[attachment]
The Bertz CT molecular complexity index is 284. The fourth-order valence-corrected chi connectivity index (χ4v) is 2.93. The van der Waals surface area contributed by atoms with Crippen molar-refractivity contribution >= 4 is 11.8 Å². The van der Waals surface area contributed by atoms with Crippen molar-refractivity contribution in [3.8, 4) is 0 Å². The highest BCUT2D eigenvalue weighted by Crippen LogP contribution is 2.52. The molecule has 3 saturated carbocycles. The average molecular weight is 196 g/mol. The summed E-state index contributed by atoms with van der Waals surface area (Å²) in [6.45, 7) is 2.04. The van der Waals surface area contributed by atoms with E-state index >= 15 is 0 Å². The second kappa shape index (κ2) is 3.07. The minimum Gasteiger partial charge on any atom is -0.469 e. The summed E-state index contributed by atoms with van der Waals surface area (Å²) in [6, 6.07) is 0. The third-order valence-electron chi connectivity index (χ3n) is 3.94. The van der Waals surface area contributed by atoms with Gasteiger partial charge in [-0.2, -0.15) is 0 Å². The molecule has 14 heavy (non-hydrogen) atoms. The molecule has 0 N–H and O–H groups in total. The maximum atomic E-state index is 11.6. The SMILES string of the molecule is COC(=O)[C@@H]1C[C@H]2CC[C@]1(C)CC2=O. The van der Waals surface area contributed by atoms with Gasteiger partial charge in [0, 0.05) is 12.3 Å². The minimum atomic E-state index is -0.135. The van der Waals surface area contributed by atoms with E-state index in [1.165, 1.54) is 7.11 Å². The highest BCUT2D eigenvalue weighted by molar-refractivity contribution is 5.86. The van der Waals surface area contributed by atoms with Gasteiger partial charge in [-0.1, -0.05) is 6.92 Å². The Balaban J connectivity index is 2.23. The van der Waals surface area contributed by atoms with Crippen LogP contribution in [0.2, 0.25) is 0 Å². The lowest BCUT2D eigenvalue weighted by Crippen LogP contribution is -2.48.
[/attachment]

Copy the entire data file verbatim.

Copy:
The Bertz CT molecular complexity index is 284. The fourth-order valence-corrected chi connectivity index (χ4v) is 2.93. The van der Waals surface area contributed by atoms with Crippen molar-refractivity contribution >= 4 is 11.8 Å². The van der Waals surface area contributed by atoms with Crippen molar-refractivity contribution in [3.8, 4) is 0 Å². The highest BCUT2D eigenvalue weighted by Crippen LogP contribution is 2.52. The molecule has 3 saturated carbocycles. The average molecular weight is 196 g/mol. The summed E-state index contributed by atoms with van der Waals surface area (Å²) in [6.45, 7) is 2.04. The van der Waals surface area contributed by atoms with E-state index >= 15 is 0 Å². The second kappa shape index (κ2) is 3.07. The minimum Gasteiger partial charge on any atom is -0.469 e. The summed E-state index contributed by atoms with van der Waals surface area (Å²) in [6, 6.07) is 0. The third-order valence-electron chi connectivity index (χ3n) is 3.94. The van der Waals surface area contributed by atoms with Gasteiger partial charge in [-0.2, -0.15) is 0 Å². The molecule has 14 heavy (non-hydrogen) atoms. The molecule has 0 N–H and O–H groups in total. The maximum atomic E-state index is 11.6. The SMILES string of the molecule is COC(=O)[C@@H]1C[C@H]2CC[C@]1(C)CC2=O. The van der Waals surface area contributed by atoms with Gasteiger partial charge in [0, 0.05) is 12.3 Å². The minimum atomic E-state index is -0.135. The van der Waals surface area contributed by atoms with E-state index in [1.165, 1.54) is 7.11 Å². The highest BCUT2D eigenvalue weighted by molar-refractivity contribution is 5.86. The van der Waals surface area contributed by atoms with Gasteiger partial charge in [-0.1, -0.05) is 6.92 Å². The Balaban J connectivity index is 2.23. The van der Waals surface area contributed by atoms with Crippen LogP contribution in [0.2, 0.25) is 0 Å². The lowest BCUT2D eigenvalue weighted by Crippen LogP contribution is -2.48.